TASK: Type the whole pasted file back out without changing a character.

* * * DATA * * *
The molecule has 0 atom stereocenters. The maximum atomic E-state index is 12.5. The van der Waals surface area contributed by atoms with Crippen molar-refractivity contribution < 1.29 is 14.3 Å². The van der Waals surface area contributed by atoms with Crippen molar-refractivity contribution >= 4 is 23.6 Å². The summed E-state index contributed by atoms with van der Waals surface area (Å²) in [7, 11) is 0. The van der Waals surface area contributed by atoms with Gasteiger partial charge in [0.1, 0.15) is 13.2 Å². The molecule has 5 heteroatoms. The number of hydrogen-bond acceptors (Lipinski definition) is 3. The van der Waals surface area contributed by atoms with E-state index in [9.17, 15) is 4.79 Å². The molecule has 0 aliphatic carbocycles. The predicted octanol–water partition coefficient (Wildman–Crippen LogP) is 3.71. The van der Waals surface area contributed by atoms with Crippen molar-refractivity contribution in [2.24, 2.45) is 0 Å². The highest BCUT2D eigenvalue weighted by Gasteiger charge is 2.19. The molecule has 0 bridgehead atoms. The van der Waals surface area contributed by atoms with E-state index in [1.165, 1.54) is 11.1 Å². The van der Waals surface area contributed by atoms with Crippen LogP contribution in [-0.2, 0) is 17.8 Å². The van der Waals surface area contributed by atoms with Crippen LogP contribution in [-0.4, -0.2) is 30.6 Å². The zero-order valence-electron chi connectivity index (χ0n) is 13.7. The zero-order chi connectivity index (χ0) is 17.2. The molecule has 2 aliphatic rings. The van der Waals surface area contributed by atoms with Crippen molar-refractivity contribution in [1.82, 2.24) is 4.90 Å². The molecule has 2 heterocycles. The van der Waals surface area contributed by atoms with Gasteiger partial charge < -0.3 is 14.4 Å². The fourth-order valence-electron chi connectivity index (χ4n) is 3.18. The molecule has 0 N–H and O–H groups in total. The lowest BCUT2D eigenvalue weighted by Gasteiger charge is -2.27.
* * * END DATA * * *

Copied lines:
The molecule has 0 atom stereocenters. The maximum atomic E-state index is 12.5. The van der Waals surface area contributed by atoms with Crippen molar-refractivity contribution < 1.29 is 14.3 Å². The van der Waals surface area contributed by atoms with Crippen molar-refractivity contribution >= 4 is 23.6 Å². The summed E-state index contributed by atoms with van der Waals surface area (Å²) in [7, 11) is 0. The van der Waals surface area contributed by atoms with Gasteiger partial charge in [0.1, 0.15) is 13.2 Å². The molecule has 5 heteroatoms. The number of hydrogen-bond acceptors (Lipinski definition) is 3. The van der Waals surface area contributed by atoms with E-state index in [9.17, 15) is 4.79 Å². The molecule has 0 aliphatic carbocycles. The predicted octanol–water partition coefficient (Wildman–Crippen LogP) is 3.71. The van der Waals surface area contributed by atoms with Crippen molar-refractivity contribution in [2.24, 2.45) is 0 Å². The highest BCUT2D eigenvalue weighted by Gasteiger charge is 2.19. The molecule has 0 bridgehead atoms. The van der Waals surface area contributed by atoms with E-state index in [1.165, 1.54) is 11.1 Å². The van der Waals surface area contributed by atoms with Crippen LogP contribution in [-0.2, 0) is 17.8 Å². The van der Waals surface area contributed by atoms with Crippen LogP contribution in [-0.4, -0.2) is 30.6 Å². The zero-order valence-electron chi connectivity index (χ0n) is 13.7. The zero-order chi connectivity index (χ0) is 17.2. The molecule has 2 aliphatic rings. The van der Waals surface area contributed by atoms with Crippen molar-refractivity contribution in [1.82, 2.24) is 4.90 Å². The molecule has 2 heterocycles. The van der Waals surface area contributed by atoms with Gasteiger partial charge < -0.3 is 14.4 Å². The fourth-order valence-electron chi connectivity index (χ4n) is 3.18. The molecule has 0 N–H and O–H groups in total. The lowest BCUT2D eigenvalue weighted by Gasteiger charge is -2.27.